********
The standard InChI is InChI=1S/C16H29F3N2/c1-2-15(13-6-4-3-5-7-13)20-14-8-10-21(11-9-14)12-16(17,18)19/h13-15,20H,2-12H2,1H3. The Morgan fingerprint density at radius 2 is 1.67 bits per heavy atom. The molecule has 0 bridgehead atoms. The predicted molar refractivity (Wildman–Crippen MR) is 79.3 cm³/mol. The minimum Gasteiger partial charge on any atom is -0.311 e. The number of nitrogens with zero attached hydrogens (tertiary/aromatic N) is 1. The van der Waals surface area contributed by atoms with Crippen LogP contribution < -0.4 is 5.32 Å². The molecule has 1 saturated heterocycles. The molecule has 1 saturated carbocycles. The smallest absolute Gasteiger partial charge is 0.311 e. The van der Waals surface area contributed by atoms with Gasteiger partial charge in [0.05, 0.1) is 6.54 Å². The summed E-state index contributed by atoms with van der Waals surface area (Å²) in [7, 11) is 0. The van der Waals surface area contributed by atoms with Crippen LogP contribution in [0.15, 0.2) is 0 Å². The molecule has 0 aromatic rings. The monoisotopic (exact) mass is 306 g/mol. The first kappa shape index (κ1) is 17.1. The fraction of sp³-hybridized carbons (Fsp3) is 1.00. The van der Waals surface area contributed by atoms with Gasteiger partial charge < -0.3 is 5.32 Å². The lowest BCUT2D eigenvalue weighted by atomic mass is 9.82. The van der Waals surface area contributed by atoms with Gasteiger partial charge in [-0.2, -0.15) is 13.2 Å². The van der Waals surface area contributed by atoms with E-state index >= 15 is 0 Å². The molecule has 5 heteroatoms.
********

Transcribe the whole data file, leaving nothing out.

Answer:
The standard InChI is InChI=1S/C16H29F3N2/c1-2-15(13-6-4-3-5-7-13)20-14-8-10-21(11-9-14)12-16(17,18)19/h13-15,20H,2-12H2,1H3. The Morgan fingerprint density at radius 2 is 1.67 bits per heavy atom. The molecule has 0 bridgehead atoms. The predicted molar refractivity (Wildman–Crippen MR) is 79.3 cm³/mol. The minimum Gasteiger partial charge on any atom is -0.311 e. The number of nitrogens with zero attached hydrogens (tertiary/aromatic N) is 1. The van der Waals surface area contributed by atoms with Crippen LogP contribution < -0.4 is 5.32 Å². The molecule has 1 saturated heterocycles. The molecule has 1 saturated carbocycles. The smallest absolute Gasteiger partial charge is 0.311 e. The van der Waals surface area contributed by atoms with Gasteiger partial charge in [0.05, 0.1) is 6.54 Å². The summed E-state index contributed by atoms with van der Waals surface area (Å²) in [7, 11) is 0. The van der Waals surface area contributed by atoms with Crippen LogP contribution in [0.15, 0.2) is 0 Å². The molecule has 0 aromatic rings. The monoisotopic (exact) mass is 306 g/mol. The first kappa shape index (κ1) is 17.1. The fraction of sp³-hybridized carbons (Fsp3) is 1.00. The van der Waals surface area contributed by atoms with Gasteiger partial charge < -0.3 is 5.32 Å². The lowest BCUT2D eigenvalue weighted by atomic mass is 9.82. The van der Waals surface area contributed by atoms with Gasteiger partial charge in [-0.2, -0.15) is 13.2 Å². The van der Waals surface area contributed by atoms with E-state index >= 15 is 0 Å². The molecule has 5 heteroatoms.